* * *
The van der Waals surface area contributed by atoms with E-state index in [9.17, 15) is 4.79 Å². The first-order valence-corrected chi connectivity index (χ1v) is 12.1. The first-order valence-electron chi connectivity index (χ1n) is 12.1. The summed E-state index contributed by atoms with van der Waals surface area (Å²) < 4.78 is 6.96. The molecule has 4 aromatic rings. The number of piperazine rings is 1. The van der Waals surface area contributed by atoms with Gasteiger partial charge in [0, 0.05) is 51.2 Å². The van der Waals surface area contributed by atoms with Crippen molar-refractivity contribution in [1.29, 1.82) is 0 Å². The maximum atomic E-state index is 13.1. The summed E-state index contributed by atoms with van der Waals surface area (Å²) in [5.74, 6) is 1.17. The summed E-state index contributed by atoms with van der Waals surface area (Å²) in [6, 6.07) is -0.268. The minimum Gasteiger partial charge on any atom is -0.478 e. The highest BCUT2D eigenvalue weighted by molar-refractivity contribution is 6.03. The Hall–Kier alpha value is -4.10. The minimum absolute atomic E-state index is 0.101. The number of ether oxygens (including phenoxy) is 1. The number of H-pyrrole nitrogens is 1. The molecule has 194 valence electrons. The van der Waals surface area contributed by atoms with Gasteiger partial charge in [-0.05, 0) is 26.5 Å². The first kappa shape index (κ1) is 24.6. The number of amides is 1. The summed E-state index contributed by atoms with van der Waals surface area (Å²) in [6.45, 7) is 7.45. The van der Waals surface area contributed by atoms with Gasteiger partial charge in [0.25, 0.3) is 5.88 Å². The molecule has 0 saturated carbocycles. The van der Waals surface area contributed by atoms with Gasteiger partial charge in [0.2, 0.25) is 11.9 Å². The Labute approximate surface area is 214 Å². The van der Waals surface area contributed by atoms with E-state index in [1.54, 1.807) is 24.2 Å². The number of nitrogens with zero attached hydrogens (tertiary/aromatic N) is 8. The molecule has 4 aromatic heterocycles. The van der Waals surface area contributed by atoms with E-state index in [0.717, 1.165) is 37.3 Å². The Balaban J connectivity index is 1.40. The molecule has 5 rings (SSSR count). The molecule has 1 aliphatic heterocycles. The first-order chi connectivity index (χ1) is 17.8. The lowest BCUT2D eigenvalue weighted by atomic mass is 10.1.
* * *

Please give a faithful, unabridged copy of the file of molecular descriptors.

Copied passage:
The van der Waals surface area contributed by atoms with E-state index in [9.17, 15) is 4.79 Å². The first-order valence-corrected chi connectivity index (χ1v) is 12.1. The first-order valence-electron chi connectivity index (χ1n) is 12.1. The summed E-state index contributed by atoms with van der Waals surface area (Å²) < 4.78 is 6.96. The molecule has 4 aromatic rings. The number of piperazine rings is 1. The van der Waals surface area contributed by atoms with Gasteiger partial charge in [0, 0.05) is 51.2 Å². The van der Waals surface area contributed by atoms with Crippen molar-refractivity contribution in [1.29, 1.82) is 0 Å². The maximum atomic E-state index is 13.1. The summed E-state index contributed by atoms with van der Waals surface area (Å²) in [5.74, 6) is 1.17. The summed E-state index contributed by atoms with van der Waals surface area (Å²) in [6, 6.07) is -0.268. The minimum Gasteiger partial charge on any atom is -0.478 e. The highest BCUT2D eigenvalue weighted by molar-refractivity contribution is 6.03. The Hall–Kier alpha value is -4.10. The minimum absolute atomic E-state index is 0.101. The number of ether oxygens (including phenoxy) is 1. The number of H-pyrrole nitrogens is 1. The molecule has 194 valence electrons. The van der Waals surface area contributed by atoms with Gasteiger partial charge in [-0.05, 0) is 26.5 Å². The first kappa shape index (κ1) is 24.6. The number of amides is 1. The summed E-state index contributed by atoms with van der Waals surface area (Å²) in [6.45, 7) is 7.45. The van der Waals surface area contributed by atoms with Gasteiger partial charge in [0.25, 0.3) is 5.88 Å². The molecule has 0 saturated carbocycles. The van der Waals surface area contributed by atoms with Gasteiger partial charge in [0.2, 0.25) is 11.9 Å². The Labute approximate surface area is 214 Å². The van der Waals surface area contributed by atoms with E-state index in [1.54, 1.807) is 24.2 Å². The number of nitrogens with zero attached hydrogens (tertiary/aromatic N) is 8. The molecule has 4 aromatic heterocycles. The van der Waals surface area contributed by atoms with E-state index in [0.717, 1.165) is 37.3 Å². The Balaban J connectivity index is 1.40. The molecule has 5 rings (SSSR count). The molecule has 1 aliphatic heterocycles. The first-order chi connectivity index (χ1) is 17.8. The lowest BCUT2D eigenvalue weighted by atomic mass is 10.1.